Samsung Gear VR (Hardware) Review

Virtual Reality is one of the most interesting technologies emerging today, at least for me. I’ve been keeping an eye of a lot of the consumer models releasing over the next couple years trying to decide which would be the best for me. Unfortunately I don’t have a particularly beefy computer at this moment, and I’d rather get a great experience from these VR devices than a subpar one because of hardware limitations. This is what makes Samsung’s Gear VR an excellent addition to the growing consumer market of VR.

I haven’t had the opportunity to try out the Oculus Rift , the HTC Vive or any other pieces of VR tech yet, and maybe some of the readers have so take my thoughts on the Gear as you will. The Gear utilizes Samsung smart phones, and you wouldn’t think a phone wouldn’t be able to emulate anything really spectacular, but after spending a few days with a Galaxy S7 Edge planted in the Gear, I was pretty blown away with what I experienced.

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What I first noticed with the Gear is how surprisingly comfortable it is, considering things strapped around your head historically aren’t that comfy. My whole view was blocked from outside interference such as natural light and things like that. The phone’s screen lit up to a strange menu from the Oculus app, dropping me in to this computerized world making me wonder if I had just entered the Matrix. I would turn my head to the direction of the option I wished to choose, and the animation was crisp and smooth, but I don’t really expect molasses-like movement from a $700+ smart phone locked inside a $100+ headset. It didn’t really occur to me at the time, but I had well over $1000 worth of equipment tucked in front of my eyes—and they say rich looks are hard to obtain.

Extended periods of use are definitely not recommended. If you’re prone to motion sickness, having the Gear on for more than an hour could potentially leave you feeling nauseous. It does start to feel uncomfortable and became more humid as time went on. My side of the eye shield even started to fog up from use.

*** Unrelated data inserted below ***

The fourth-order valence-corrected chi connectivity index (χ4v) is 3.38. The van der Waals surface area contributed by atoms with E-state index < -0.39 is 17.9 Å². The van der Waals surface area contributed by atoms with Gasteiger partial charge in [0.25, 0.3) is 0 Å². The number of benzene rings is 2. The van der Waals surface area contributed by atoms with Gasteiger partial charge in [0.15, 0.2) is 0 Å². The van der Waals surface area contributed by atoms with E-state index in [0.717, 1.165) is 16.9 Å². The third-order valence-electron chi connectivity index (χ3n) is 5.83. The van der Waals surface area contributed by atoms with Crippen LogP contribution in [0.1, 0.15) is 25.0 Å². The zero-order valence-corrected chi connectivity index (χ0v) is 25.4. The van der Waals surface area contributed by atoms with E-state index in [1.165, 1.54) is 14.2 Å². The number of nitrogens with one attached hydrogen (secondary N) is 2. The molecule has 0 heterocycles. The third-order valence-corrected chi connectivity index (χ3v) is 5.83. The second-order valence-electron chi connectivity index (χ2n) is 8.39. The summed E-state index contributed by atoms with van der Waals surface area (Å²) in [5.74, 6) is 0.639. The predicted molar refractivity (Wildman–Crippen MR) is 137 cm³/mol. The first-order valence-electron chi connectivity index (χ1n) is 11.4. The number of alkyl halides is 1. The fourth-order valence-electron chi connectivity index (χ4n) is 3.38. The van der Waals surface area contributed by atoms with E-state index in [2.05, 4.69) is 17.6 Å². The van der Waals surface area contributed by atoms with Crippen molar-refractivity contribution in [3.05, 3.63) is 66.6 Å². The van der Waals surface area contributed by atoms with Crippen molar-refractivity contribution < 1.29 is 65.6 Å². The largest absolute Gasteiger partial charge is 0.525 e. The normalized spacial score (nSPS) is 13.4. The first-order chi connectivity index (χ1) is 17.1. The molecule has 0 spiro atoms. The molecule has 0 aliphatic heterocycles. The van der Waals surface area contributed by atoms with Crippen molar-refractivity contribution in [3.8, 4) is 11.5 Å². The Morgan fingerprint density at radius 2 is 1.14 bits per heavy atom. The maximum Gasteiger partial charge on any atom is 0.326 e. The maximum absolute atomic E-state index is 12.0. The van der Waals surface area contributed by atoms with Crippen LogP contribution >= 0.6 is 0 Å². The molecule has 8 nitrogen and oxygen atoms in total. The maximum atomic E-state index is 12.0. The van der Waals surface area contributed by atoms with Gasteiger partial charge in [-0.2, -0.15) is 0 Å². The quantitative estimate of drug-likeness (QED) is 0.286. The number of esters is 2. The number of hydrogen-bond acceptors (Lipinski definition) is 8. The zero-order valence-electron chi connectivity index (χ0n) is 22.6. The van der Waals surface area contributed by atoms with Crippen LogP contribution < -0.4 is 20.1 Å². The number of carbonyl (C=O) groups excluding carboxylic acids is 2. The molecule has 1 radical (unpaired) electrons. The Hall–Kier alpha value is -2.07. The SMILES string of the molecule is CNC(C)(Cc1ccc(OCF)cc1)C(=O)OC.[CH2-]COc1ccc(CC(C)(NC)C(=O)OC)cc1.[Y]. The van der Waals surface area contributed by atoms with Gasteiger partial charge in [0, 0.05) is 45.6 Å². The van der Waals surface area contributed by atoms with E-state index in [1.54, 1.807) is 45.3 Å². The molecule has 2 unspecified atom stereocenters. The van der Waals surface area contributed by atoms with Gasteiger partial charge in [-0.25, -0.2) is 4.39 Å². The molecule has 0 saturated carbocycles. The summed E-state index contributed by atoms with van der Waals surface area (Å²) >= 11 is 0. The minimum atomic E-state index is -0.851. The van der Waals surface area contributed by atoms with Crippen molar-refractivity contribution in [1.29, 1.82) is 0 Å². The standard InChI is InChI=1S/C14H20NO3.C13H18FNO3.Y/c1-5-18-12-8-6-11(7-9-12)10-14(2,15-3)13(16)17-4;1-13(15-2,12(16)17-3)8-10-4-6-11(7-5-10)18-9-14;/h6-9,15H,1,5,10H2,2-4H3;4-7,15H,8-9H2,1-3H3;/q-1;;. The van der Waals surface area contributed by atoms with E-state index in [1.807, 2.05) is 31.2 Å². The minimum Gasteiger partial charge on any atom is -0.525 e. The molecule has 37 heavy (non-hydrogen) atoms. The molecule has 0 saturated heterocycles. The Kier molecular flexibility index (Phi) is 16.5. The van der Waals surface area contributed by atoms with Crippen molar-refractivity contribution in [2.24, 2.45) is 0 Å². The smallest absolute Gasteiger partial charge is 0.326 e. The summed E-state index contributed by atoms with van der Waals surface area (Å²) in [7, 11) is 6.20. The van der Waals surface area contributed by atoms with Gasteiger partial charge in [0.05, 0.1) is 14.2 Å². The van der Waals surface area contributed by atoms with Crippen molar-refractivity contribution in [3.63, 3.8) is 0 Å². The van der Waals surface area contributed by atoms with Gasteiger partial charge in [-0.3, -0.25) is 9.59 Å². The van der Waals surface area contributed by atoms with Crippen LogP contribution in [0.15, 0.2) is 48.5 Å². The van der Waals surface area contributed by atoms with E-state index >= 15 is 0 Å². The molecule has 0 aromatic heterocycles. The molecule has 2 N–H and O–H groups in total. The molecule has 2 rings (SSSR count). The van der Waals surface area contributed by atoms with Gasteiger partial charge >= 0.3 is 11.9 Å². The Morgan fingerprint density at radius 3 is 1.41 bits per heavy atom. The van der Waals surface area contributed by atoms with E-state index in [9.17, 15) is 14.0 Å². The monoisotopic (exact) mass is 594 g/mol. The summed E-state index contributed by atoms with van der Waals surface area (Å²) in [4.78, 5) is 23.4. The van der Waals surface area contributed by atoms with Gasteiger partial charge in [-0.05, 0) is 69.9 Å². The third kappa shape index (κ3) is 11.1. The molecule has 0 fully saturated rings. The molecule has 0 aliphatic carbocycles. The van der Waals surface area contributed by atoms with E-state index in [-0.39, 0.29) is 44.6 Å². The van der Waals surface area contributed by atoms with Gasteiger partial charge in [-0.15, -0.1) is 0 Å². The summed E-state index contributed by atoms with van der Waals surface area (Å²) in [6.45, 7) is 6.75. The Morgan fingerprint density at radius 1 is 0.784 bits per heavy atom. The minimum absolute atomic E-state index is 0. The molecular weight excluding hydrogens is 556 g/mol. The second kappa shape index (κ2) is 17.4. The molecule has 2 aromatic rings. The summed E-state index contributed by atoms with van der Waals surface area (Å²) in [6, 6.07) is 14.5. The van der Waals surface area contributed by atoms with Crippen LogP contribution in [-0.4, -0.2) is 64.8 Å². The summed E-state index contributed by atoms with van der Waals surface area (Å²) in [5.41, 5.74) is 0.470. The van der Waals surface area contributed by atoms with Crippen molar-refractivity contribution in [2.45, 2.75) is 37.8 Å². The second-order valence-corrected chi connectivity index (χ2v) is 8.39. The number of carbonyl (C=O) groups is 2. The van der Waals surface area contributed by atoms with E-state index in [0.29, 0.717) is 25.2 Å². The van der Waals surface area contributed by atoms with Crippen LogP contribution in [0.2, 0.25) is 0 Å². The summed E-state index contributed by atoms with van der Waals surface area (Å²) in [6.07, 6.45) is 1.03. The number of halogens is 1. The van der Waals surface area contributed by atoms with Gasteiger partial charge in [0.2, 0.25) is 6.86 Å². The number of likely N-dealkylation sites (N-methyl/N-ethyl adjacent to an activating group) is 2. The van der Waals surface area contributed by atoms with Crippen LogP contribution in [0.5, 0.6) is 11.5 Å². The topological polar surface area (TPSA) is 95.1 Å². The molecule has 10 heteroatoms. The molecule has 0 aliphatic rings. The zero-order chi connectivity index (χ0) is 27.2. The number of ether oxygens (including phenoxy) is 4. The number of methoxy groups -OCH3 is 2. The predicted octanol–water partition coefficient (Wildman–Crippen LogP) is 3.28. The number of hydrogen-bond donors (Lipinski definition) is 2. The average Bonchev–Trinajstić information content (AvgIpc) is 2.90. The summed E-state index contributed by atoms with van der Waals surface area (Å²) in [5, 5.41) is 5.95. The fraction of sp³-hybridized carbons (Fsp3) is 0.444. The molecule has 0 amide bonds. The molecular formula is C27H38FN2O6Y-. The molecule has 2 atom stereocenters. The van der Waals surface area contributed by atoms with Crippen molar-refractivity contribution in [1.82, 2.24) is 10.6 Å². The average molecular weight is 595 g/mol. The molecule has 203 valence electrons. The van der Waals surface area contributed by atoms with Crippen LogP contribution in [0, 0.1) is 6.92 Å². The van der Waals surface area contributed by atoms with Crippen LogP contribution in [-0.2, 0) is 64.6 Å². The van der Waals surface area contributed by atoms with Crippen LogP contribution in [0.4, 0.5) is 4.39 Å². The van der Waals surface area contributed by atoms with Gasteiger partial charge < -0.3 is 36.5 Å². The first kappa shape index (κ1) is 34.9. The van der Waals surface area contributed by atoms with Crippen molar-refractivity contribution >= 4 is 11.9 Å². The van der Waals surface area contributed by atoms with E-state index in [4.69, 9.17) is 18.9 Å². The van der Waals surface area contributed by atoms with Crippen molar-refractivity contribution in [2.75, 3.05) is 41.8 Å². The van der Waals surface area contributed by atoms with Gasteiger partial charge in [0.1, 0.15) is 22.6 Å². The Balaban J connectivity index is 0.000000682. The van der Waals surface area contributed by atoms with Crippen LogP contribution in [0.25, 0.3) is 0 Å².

The gear features a directional pad used to scroll through the menus and actually pick the option that you want to toy with. The store page already features a healthy of amount of content for users, from immersive video games to incredible movie shorts. A fun game I spent some time in was called Smash Hit. Being free on the shop helped pique my interest, and for a free game it was very fun. The whole game is played in a first-person perspective and is set on-rails. You shoot various pieces of glass that are obstacles in your path and see how far you can make it on your limited ammo supply. As you get further in, it speeds up, the obstacles start moving faster and become more elaborate, and your opportunities to replenish ammo become scarce. Honestly it’s a very easy game and you can only really screw up by being trigger happy and shooting all over the place. As I said, for a free game it was a nice surprise.

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Gear’s movie short selection featured a wide variety of content and actually had me trying to get up and explore the digital movie theater it dropped me in. On my head are a pair of goggles I’m using to put myself in the perspective of someone sitting in a movie theatre watching a movie. Yo dog. One of the videos I checked out showcased some divers swimming around in shark infested waters. What’s interesting about this one is it took me out of the movie theatre perspective and made it look like I was underwater with the divers. (Not all the videos do the theater perspective; it’s just a detail I found worth mentioning.) I’ve never been a big fan of the oceans because they’re deep, and we still don’t have a complete idea of what else could be living down in them. This was, to me, pretty damn scary but I think that’s what made it so much more immersive than others. Even more so when a shark attacks the camera and I’m left with the “this is it, I’m dead” thought process.

To calm myself down, I switched myself to a helicopter view of Iceland, which was infinitely more beautiful to me than the ocean because sharks weren’t attacking me up there. I can definitely see why the experiences with VR will be different for each person. It plays on your emotions and thoughts, e.g. people like me being scared of the ocean, or if a person afraid of heights chooses the helicopter ride.

After spending a few days with the Gear on and off my head for a couple hours at a time, I can say I had a very fun experience with this. Once I finally get around to thoroughly trying out the higher-end VR headsets like the Rift or the Vive, I’ll have a better comparison for this than similar offerings like Google Cardboard. The Gear relies entirely on what kind of phone you’re running it with, which should be the Note 5 or the S6 or equivalent. If you’re already set up with one of those, are looking to start somewhere with an impressive VR experience, and have $100+ to drop on something, add the Gear to your cart. Then get to swimming with some sharks. Just don’t blame me for any VR related panic attacks.